“The Dracula Investigation” – an exhibition opened in Sighisoara, central Romania

“the dracula investigation” – an exhibition opened in sighisoara, central romania Eight young people have developed an interesting project in Sighisoara

Eight Romanian-born Dutch brothers very fond of Romania's history, as they were raised in Sighisoara, a medieval city in central Romania, one day decided to enrich the travel offer of the city of their childhood. We recall that this medieval city in central Romania is arguably a top travel destination for all those interested in visiting Transylvania.

So, the eight brothers decided to open an interactive exhibition as an invitation into the fascinating world of Wallachian ruler Vlad Tepes, aka Dracula, who was born in Sighisoara in 1431. He inherited the name from his father, a nobleman who had been admitted to the monarchical chivalric Order of the Dragon founded by Hungarian king Sigismund of Luxembourg.

Tepes, who achieved notoriety thanks to Bram Stoker's famous novel Dracula, ruled Wallachia in 1448, then again between 1456 and 1462 and in 1476. The exhibition bears a suggestive name, '"The Dracula Investigation" and is presenting major historic events and moments in the life of this famous Wallachian ruler. One of the initiators of this project is 26-years old Timon who told us how things started rocketing.

Timon: "For many years we had seen a real exodus of young people lea

ving Sighisoara, in search of a better future. Also very few are getting involved in fresh projects and activities for tourists. After a couple of hours of sightseeing, tourists are usually leaving the city as there is not much to see. And we believed we could change that one day. It was a long process, we did a lot of talking and had arguments, but in the end we came up with something good. Now we are also considering other projects, we also have divergent opinions but we know than we shouldn't take them personally. We initially wanted to take up design too, and this is how we hired Silvia, because we cannot do everything."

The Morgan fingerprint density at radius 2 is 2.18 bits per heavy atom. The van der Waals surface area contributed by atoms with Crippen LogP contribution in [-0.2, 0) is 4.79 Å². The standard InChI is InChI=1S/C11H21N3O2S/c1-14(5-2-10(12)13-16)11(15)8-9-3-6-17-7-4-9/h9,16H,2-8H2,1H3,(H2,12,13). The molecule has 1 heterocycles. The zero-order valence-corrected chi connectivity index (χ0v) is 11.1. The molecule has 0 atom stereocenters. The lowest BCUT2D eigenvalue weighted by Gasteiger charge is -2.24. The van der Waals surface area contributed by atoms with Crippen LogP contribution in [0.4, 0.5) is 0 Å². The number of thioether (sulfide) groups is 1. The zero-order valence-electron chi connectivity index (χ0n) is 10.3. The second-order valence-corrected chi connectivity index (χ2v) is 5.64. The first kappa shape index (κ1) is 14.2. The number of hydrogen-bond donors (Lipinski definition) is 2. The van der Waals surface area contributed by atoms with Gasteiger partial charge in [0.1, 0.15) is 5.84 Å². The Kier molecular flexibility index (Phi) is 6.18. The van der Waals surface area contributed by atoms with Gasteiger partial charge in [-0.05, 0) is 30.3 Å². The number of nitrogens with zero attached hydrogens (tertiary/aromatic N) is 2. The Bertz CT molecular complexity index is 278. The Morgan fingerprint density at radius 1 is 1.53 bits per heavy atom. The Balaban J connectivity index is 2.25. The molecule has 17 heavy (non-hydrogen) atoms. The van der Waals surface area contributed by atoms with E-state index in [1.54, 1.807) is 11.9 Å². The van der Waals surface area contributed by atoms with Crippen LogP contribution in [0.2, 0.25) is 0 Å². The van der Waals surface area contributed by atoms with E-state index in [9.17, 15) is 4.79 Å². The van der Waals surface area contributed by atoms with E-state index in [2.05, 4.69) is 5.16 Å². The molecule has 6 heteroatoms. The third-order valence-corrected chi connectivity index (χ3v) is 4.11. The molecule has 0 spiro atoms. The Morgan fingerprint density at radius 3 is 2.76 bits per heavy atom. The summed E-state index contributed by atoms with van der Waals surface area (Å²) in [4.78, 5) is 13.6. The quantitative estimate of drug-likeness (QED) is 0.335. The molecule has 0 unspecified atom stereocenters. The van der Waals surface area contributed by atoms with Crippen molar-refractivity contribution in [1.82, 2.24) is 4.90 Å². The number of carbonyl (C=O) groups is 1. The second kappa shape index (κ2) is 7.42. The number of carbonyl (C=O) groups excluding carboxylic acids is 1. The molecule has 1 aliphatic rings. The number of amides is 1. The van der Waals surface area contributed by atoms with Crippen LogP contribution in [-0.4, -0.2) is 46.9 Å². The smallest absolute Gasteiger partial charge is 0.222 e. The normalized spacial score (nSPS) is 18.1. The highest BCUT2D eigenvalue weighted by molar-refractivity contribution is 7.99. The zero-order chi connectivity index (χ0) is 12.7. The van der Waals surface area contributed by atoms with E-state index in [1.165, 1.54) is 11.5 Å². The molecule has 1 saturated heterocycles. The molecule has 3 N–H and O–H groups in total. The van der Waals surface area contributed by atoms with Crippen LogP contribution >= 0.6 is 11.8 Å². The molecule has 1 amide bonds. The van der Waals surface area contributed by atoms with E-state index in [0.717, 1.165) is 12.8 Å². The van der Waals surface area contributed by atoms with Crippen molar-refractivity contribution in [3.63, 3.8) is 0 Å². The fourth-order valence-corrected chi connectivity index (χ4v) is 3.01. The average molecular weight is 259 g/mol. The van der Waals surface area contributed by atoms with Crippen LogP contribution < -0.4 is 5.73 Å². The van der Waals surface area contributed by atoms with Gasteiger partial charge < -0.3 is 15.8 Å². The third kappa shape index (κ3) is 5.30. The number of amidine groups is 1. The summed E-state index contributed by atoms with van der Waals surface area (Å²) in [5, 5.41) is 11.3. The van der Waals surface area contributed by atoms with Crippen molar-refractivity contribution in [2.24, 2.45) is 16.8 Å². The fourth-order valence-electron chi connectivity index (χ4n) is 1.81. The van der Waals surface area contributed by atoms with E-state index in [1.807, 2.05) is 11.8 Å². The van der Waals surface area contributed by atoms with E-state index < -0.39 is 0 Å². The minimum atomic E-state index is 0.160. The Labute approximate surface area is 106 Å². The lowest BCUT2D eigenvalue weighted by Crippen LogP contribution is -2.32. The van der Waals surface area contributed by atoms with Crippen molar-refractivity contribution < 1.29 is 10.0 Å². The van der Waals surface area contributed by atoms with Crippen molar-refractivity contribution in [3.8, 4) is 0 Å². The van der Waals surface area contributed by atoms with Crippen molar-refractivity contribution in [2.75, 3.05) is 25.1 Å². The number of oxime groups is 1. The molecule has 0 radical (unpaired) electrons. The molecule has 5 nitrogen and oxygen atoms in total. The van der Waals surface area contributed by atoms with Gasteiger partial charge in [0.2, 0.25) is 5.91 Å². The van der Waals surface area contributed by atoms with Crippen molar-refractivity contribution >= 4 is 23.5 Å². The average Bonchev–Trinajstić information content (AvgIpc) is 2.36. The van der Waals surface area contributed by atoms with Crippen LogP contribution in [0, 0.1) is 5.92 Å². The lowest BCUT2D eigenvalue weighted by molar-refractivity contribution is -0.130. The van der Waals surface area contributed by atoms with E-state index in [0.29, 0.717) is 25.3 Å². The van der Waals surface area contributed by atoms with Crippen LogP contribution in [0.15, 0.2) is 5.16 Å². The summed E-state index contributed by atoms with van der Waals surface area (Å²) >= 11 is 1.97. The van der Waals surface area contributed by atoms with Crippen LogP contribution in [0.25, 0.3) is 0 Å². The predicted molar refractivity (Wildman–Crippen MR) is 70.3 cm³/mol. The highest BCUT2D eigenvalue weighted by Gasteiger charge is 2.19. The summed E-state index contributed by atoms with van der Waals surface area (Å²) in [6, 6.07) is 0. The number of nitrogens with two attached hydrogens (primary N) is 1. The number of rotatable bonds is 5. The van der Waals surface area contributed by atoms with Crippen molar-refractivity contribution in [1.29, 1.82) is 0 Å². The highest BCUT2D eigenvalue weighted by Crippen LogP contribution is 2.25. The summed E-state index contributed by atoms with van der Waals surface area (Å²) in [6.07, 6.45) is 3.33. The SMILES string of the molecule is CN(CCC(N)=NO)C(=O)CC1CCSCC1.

Stage designer Silvia Ioana Horobeanu told us how she joined the project.

Silvia: "I got contacted by Timon who told me about the project and I thought it was interesting that someone may want to present our history in such a new way. I came up with a modern, minimalist version of the exhibition, as I believe in simplicity when you have to present major moments in history. I was also considering the idea of screening animated films in several rooms."

The exhibition consists of animated films, shadow performances, molded artefacts and visitors are invited to all the exhibition's five rooms where the Wallachian ruler is telling the story of his life. This interesting exhibition is combining technology and history because those who initiated the project are young people. Here is Timon's younger brother Lemre with more.

Lemre: "I like this medieval thing because I like history a lot. We knew we had potential but didn't exactly know what we could do. Then we thought of Sighisoara, the city of our childhood, a beautiful city in Transylvania on UNESCO's heritage list. And when people think of Transylvania, they think of Dracula first without any concern for the real story. They prefer to think of vampires and all that stuff. We believed the true story is also interesting and we wanted to present it in a unique manner."

Design was created from scratch in this exhibition showcasing events from the life of the famous Wallachian ruler. Here is Silvia Ioana Horobeanu with more on the issue.

Silvia: "I wanted something special, I wanted to impress. Because the main story was actually placed outside we had to figure out how to bring that atmosphere inside in these halls. In order to achieve that atmosphere of authenticity, my idea was to pave the rooms with gravel, to recreate that specific outdoor sound. The boys hated me for that as they have to carry a lot of gravel inside, but the final result eventually paid off. "

Several Romanian artists, from sculptors to narrators, have also joined the efforts to put in place this special exhibition, which takes visitors 20 minutes to see it all. Organizers are open to criticism and visitors can get their money back if they aren't satisfied with what they see in this exhibition, which, like the Old Princely Court in Bucharest or the palace in Targoviste, southern Romania, may enable visitors to get a clear picture of the famous Wallachian ruler.

Publicat: 2020-02-04 14:00:00
Vizualizari: 1369